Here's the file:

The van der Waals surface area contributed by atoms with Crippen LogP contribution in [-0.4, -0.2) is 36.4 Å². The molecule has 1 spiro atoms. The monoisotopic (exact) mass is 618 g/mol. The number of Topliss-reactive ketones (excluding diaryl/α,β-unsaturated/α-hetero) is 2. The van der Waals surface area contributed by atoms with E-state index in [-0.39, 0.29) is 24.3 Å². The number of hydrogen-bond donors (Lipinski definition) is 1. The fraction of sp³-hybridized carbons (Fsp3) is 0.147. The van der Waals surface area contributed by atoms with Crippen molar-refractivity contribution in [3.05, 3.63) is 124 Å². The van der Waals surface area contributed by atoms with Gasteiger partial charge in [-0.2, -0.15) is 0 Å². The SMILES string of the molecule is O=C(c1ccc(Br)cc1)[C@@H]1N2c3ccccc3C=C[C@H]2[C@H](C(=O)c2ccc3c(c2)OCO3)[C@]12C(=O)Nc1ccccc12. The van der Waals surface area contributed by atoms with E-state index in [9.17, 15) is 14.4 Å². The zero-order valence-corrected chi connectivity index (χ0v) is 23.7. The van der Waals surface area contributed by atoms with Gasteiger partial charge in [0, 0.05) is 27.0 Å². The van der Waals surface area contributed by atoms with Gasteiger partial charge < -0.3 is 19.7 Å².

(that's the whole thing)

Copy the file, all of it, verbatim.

The van der Waals surface area contributed by atoms with Crippen LogP contribution in [-0.4, -0.2) is 36.4 Å². The molecule has 1 spiro atoms. The monoisotopic (exact) mass is 618 g/mol. The number of Topliss-reactive ketones (excluding diaryl/α,β-unsaturated/α-hetero) is 2. The van der Waals surface area contributed by atoms with E-state index in [-0.39, 0.29) is 24.3 Å². The number of hydrogen-bond donors (Lipinski definition) is 1. The fraction of sp³-hybridized carbons (Fsp3) is 0.147. The van der Waals surface area contributed by atoms with Crippen molar-refractivity contribution in [3.05, 3.63) is 124 Å². The van der Waals surface area contributed by atoms with Gasteiger partial charge in [-0.2, -0.15) is 0 Å². The SMILES string of the molecule is O=C(c1ccc(Br)cc1)[C@@H]1N2c3ccccc3C=C[C@H]2[C@H](C(=O)c2ccc3c(c2)OCO3)[C@]12C(=O)Nc1ccccc12. The van der Waals surface area contributed by atoms with E-state index in [9.17, 15) is 14.4 Å². The zero-order valence-corrected chi connectivity index (χ0v) is 23.7. The van der Waals surface area contributed by atoms with Gasteiger partial charge in [0, 0.05) is 27.0 Å². The van der Waals surface area contributed by atoms with Gasteiger partial charge < -0.3 is 19.7 Å².